TL;DR: It’s a competitive world out there. If you want to do something great, it’s not enough to be smart. You need to work ridiculously hard, and be ruthlessly focused. Sometimes this focus will come at the expense of other things in life – only you can decide if it’s the right tradeoff for you, but make no mistake tradeoffs will need to be made. There are only so many hours in a day, and while you’re sleeping, there’s someone out there hustling to get one more step ahead.
The world is yours when you are up before the enemy.
– Jocko Willink
In my discussions on how to build wealth, I talk about a few paths in life that offer a great chance at building tremendous wealth. Those paths also demand tremendous effort. Nothing comes easy in life. You’ll be competing with the best. It’s not enough to be smart, you also need to work harder than anyone else in the game. You’ll need to work harder than you thought you were capable of.
It is pure arrogance to believe you can outsmart other talented people.
— Keith Rabois (@rabois) May 29, 2017
Some people who have already ‘made it’ will suggest that hard work is overrated, and that where you focus your energy is more important. In a purely theoretical sense, they’re right. But in a practical sense they’re wrong. Yes, where you focus your energy is important, but once you figure that out, you’ll need to put every ounce of energy you have behind it if you want a chance of dragging yourself out of the relatively useless state you find yourself in high school, or an early stage of your career.
To do this properly will require complete and total focus. Ruthless focus. There are only 24 hours a day, assume 8 of them are for sleeping. That leaves all life’s priorities competing for the remaining 16 hours. Assume another 2 hours are needed for things like eating, and cleaning yourself, and you’re really left with 14 hours, only a handful of which you’ll likely be at peak mental capacity.
14 hours a day to do it all.
This is where focus comes in. Without ruthless focus, life will get in the way. All your grand ambitions will peter out one tweet, one chat, one email at a time. Grand aspirations fall by the wayside one seemingly small distraction at a time. As recounted in a story from Warren Buffett’s biography, Snowball, referring to him and Bill Gates:
“Then at dinner, Bill Gates Sr. posed the question to the table: What factor did people feel was the most important in getting to where they’d gotten in life? And I said, ‘Focus.’ And Bill said the same thing.”
To combat the endless array of distractions, you’ll need ruthless, bordering on negligent, focus. From my experience this will feel like you disappear at times. You might put your head down and forget to call friends. Forget to reply to emails. Forget that important birthday. Buffett certainly fit this description:
His children now ranged from five to ten years old, and one friend described Susie as “sort of a single mother.” Warren would show up at school events or toss around a football if asked, but he never initiated a game. He seemed too preoccupied to notice his children’s longing for attention.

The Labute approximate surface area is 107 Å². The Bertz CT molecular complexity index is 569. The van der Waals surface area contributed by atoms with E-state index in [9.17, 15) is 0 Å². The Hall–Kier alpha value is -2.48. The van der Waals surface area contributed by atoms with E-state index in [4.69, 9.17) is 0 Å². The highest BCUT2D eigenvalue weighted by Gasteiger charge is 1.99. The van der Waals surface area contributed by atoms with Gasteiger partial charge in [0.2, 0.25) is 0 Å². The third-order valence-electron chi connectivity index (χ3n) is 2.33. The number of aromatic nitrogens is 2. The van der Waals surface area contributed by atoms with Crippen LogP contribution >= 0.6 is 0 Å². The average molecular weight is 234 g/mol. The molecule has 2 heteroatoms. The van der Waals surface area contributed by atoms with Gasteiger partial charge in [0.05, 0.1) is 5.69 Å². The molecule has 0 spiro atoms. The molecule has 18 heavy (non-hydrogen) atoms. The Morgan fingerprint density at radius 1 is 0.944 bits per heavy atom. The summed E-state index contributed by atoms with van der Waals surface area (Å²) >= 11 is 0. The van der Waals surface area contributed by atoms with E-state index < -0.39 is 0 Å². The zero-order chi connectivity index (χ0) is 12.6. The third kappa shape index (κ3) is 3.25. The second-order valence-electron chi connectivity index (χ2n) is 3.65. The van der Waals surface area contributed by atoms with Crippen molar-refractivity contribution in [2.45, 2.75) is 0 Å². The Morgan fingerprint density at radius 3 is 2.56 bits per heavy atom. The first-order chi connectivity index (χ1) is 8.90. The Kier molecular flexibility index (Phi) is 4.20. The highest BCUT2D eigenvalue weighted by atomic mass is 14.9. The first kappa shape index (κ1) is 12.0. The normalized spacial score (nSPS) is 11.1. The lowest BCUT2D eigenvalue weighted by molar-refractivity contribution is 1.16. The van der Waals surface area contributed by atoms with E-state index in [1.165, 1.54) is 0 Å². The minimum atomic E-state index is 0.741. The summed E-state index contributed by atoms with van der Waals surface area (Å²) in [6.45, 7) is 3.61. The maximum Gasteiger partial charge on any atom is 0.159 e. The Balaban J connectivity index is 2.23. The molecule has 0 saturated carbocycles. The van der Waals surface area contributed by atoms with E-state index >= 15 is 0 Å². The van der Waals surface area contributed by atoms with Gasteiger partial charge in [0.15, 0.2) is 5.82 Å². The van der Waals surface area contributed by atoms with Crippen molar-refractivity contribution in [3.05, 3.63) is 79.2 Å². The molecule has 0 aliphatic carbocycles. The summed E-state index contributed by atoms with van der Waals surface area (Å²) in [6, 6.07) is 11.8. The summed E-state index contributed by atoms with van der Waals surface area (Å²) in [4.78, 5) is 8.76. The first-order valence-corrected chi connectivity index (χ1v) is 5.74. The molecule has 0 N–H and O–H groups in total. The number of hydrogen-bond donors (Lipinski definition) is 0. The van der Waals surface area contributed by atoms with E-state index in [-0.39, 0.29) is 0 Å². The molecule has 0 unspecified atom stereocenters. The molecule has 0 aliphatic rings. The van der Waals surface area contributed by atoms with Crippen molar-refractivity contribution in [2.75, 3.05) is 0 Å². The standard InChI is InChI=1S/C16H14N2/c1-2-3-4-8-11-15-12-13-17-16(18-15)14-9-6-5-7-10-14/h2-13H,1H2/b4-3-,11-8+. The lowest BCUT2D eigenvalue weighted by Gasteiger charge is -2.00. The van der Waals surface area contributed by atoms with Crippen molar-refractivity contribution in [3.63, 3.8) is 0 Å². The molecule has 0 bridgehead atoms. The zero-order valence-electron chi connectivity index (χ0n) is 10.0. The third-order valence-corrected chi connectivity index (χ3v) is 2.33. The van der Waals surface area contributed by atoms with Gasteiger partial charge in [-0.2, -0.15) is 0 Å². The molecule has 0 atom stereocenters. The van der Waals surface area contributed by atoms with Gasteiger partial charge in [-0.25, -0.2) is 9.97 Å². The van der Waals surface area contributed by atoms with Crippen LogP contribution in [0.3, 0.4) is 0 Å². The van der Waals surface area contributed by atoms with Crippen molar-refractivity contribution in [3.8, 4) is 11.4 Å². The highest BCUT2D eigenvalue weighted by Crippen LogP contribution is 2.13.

But in truth, it’s not so much that you forget… it’s that you consciously choose to ignore. You might feel bad about this. You might wish you were a better friend or lover. But let me suggest there’s no point in agonizing of what you think you ought to be. Be who you are, and own it. If you really want the things you’ve prioritized in your life, then you have to pay the price. I think the sooner you get over that guilt, the better for everyone involved. The best way to handle this is simply to manage expectations well.
I wish there were an easier way, but for me this is the only thing that works. If I don’t make something my #1 priority and consistently act on that priority, then my grand aspirations whittle away. The years slip through your fingers like water cupped in your hands. Even when I make something my #1 priority, there’s no guarantee it will succeed. It’s so difficult to do even the simplest things in this world, that to stand out, it requires genius or hustle. In my experience probably both.
But the other thing I’ve noticed over the years is that what looks like genius is often more a result of hustle. People putting in countless hours that nobody else sees. All we see is the output, and none of the input. None of the late nights and early mornings. Skills and abilities compound over time, and those little differences in the short term add up to insurmountable differences over time. So large that they start to look like magic. Like genius. So maybe, genius is really hustle compounded over time…?
I don’t know. All I know, is that for me, ruthless focus is the only thing that works. Conditions will never be perfect. There will never be the right time for anything. The right conditions are where you are this moment. The right time is now. Life doesn’t make time for the things that matter. You need to make time for them. If you don’t hold off the wave of urgent but unimportant distractions, they’ll wash over you and you’ll drown. You’ll wake up 40 years later and wonder what happened to the time.
Find your focus. Be ruthless.